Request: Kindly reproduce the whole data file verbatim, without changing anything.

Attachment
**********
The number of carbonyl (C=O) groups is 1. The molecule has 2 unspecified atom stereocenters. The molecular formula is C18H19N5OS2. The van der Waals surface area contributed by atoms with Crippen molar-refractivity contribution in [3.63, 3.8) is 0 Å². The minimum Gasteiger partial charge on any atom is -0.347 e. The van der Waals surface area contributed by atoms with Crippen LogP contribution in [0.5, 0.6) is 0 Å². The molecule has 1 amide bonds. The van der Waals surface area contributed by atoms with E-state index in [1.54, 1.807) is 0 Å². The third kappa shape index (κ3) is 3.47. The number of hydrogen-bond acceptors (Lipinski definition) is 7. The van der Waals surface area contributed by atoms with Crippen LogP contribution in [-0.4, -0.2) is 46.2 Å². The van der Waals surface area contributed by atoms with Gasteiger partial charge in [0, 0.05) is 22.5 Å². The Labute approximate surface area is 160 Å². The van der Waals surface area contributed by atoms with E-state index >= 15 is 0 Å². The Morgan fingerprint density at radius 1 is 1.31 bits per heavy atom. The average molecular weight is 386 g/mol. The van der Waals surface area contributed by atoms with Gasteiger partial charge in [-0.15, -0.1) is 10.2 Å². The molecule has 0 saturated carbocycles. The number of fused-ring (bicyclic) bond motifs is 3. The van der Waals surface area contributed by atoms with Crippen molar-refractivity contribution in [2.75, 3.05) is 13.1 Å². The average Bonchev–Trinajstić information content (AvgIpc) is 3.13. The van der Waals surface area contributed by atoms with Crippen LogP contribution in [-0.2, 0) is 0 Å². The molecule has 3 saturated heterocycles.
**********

The number of carbonyl (C=O) groups is 1. The molecule has 2 unspecified atom stereocenters. The molecular formula is C18H19N5OS2. The van der Waals surface area contributed by atoms with Crippen molar-refractivity contribution in [3.63, 3.8) is 0 Å². The minimum Gasteiger partial charge on any atom is -0.347 e. The van der Waals surface area contributed by atoms with Crippen LogP contribution in [0.5, 0.6) is 0 Å². The molecule has 1 amide bonds. The van der Waals surface area contributed by atoms with E-state index in [1.54, 1.807) is 0 Å². The third kappa shape index (κ3) is 3.47. The number of hydrogen-bond acceptors (Lipinski definition) is 7. The van der Waals surface area contributed by atoms with Crippen LogP contribution in [-0.4, -0.2) is 46.2 Å². The van der Waals surface area contributed by atoms with Gasteiger partial charge in [0, 0.05) is 22.5 Å². The Labute approximate surface area is 160 Å². The van der Waals surface area contributed by atoms with E-state index >= 15 is 0 Å². The Morgan fingerprint density at radius 1 is 1.31 bits per heavy atom. The average molecular weight is 386 g/mol. The van der Waals surface area contributed by atoms with Gasteiger partial charge in [-0.15, -0.1) is 10.2 Å². The molecule has 0 saturated carbocycles. The number of fused-ring (bicyclic) bond motifs is 3. The van der Waals surface area contributed by atoms with Crippen molar-refractivity contribution in [2.75, 3.05) is 13.1 Å². The average Bonchev–Trinajstić information content (AvgIpc) is 3.13. The van der Waals surface area contributed by atoms with Crippen LogP contribution in [-0.2, 0) is 0 Å². The molecule has 3 saturated heterocycles.